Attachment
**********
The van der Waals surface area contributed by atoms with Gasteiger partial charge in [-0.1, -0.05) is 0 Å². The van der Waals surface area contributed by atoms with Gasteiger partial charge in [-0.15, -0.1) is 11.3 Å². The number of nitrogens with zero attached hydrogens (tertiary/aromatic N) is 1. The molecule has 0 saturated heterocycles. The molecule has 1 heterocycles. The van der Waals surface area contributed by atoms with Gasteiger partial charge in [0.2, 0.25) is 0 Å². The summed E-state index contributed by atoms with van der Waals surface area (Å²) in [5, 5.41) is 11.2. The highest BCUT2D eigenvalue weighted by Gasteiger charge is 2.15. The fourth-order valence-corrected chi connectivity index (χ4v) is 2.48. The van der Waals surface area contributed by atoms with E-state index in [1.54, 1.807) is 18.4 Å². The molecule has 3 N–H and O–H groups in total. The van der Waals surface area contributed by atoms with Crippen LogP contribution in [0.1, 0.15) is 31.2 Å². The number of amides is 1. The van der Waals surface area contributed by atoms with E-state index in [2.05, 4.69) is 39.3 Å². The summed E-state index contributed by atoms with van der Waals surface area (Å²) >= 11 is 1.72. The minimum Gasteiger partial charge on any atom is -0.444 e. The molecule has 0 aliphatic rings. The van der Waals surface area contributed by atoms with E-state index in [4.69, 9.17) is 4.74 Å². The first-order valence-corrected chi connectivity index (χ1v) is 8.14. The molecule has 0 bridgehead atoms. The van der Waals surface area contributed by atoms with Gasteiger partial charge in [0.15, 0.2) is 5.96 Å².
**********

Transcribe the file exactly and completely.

The van der Waals surface area contributed by atoms with Gasteiger partial charge in [-0.1, -0.05) is 0 Å². The van der Waals surface area contributed by atoms with Gasteiger partial charge in [-0.15, -0.1) is 11.3 Å². The number of nitrogens with zero attached hydrogens (tertiary/aromatic N) is 1. The molecule has 0 saturated heterocycles. The molecule has 1 heterocycles. The van der Waals surface area contributed by atoms with Gasteiger partial charge in [0.2, 0.25) is 0 Å². The summed E-state index contributed by atoms with van der Waals surface area (Å²) in [5, 5.41) is 11.2. The highest BCUT2D eigenvalue weighted by Gasteiger charge is 2.15. The fourth-order valence-corrected chi connectivity index (χ4v) is 2.48. The van der Waals surface area contributed by atoms with E-state index in [1.54, 1.807) is 18.4 Å². The molecule has 3 N–H and O–H groups in total. The van der Waals surface area contributed by atoms with Crippen LogP contribution in [0.1, 0.15) is 31.2 Å². The number of amides is 1. The van der Waals surface area contributed by atoms with E-state index in [2.05, 4.69) is 39.3 Å². The summed E-state index contributed by atoms with van der Waals surface area (Å²) >= 11 is 1.72. The minimum Gasteiger partial charge on any atom is -0.444 e. The molecule has 0 aliphatic rings. The van der Waals surface area contributed by atoms with E-state index in [4.69, 9.17) is 4.74 Å². The first-order valence-corrected chi connectivity index (χ1v) is 8.14. The molecule has 0 bridgehead atoms. The van der Waals surface area contributed by atoms with Gasteiger partial charge in [0.15, 0.2) is 5.96 Å².